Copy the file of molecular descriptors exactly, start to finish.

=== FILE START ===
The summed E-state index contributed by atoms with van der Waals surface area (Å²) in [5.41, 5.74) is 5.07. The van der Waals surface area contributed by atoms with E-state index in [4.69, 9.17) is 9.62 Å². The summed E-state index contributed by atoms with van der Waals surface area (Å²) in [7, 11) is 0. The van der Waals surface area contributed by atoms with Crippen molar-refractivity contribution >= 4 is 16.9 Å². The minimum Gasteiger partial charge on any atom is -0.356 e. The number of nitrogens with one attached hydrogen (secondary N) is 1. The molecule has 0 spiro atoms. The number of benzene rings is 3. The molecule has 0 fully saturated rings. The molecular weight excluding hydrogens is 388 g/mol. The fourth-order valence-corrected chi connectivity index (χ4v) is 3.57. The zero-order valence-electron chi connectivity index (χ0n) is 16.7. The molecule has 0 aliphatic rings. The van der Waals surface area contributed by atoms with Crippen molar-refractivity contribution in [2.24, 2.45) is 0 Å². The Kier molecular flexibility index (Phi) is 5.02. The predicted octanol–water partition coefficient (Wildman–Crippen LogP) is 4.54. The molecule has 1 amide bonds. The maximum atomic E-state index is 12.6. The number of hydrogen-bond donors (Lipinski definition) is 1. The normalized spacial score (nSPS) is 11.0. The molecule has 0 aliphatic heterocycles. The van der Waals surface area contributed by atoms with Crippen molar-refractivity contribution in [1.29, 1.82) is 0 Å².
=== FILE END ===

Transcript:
The summed E-state index contributed by atoms with van der Waals surface area (Å²) in [5.41, 5.74) is 5.07. The van der Waals surface area contributed by atoms with E-state index in [4.69, 9.17) is 9.62 Å². The summed E-state index contributed by atoms with van der Waals surface area (Å²) in [7, 11) is 0. The van der Waals surface area contributed by atoms with Crippen molar-refractivity contribution >= 4 is 16.9 Å². The minimum Gasteiger partial charge on any atom is -0.356 e. The number of nitrogens with one attached hydrogen (secondary N) is 1. The molecule has 0 spiro atoms. The number of benzene rings is 3. The molecule has 0 fully saturated rings. The molecular weight excluding hydrogens is 388 g/mol. The fourth-order valence-corrected chi connectivity index (χ4v) is 3.57. The zero-order valence-electron chi connectivity index (χ0n) is 16.7. The molecule has 0 aliphatic rings. The van der Waals surface area contributed by atoms with Crippen molar-refractivity contribution in [2.24, 2.45) is 0 Å². The Kier molecular flexibility index (Phi) is 5.02. The predicted octanol–water partition coefficient (Wildman–Crippen LogP) is 4.54. The molecule has 1 amide bonds. The maximum atomic E-state index is 12.6. The number of hydrogen-bond donors (Lipinski definition) is 1. The normalized spacial score (nSPS) is 11.0. The molecule has 0 aliphatic heterocycles. The van der Waals surface area contributed by atoms with Crippen molar-refractivity contribution in [1.29, 1.82) is 0 Å².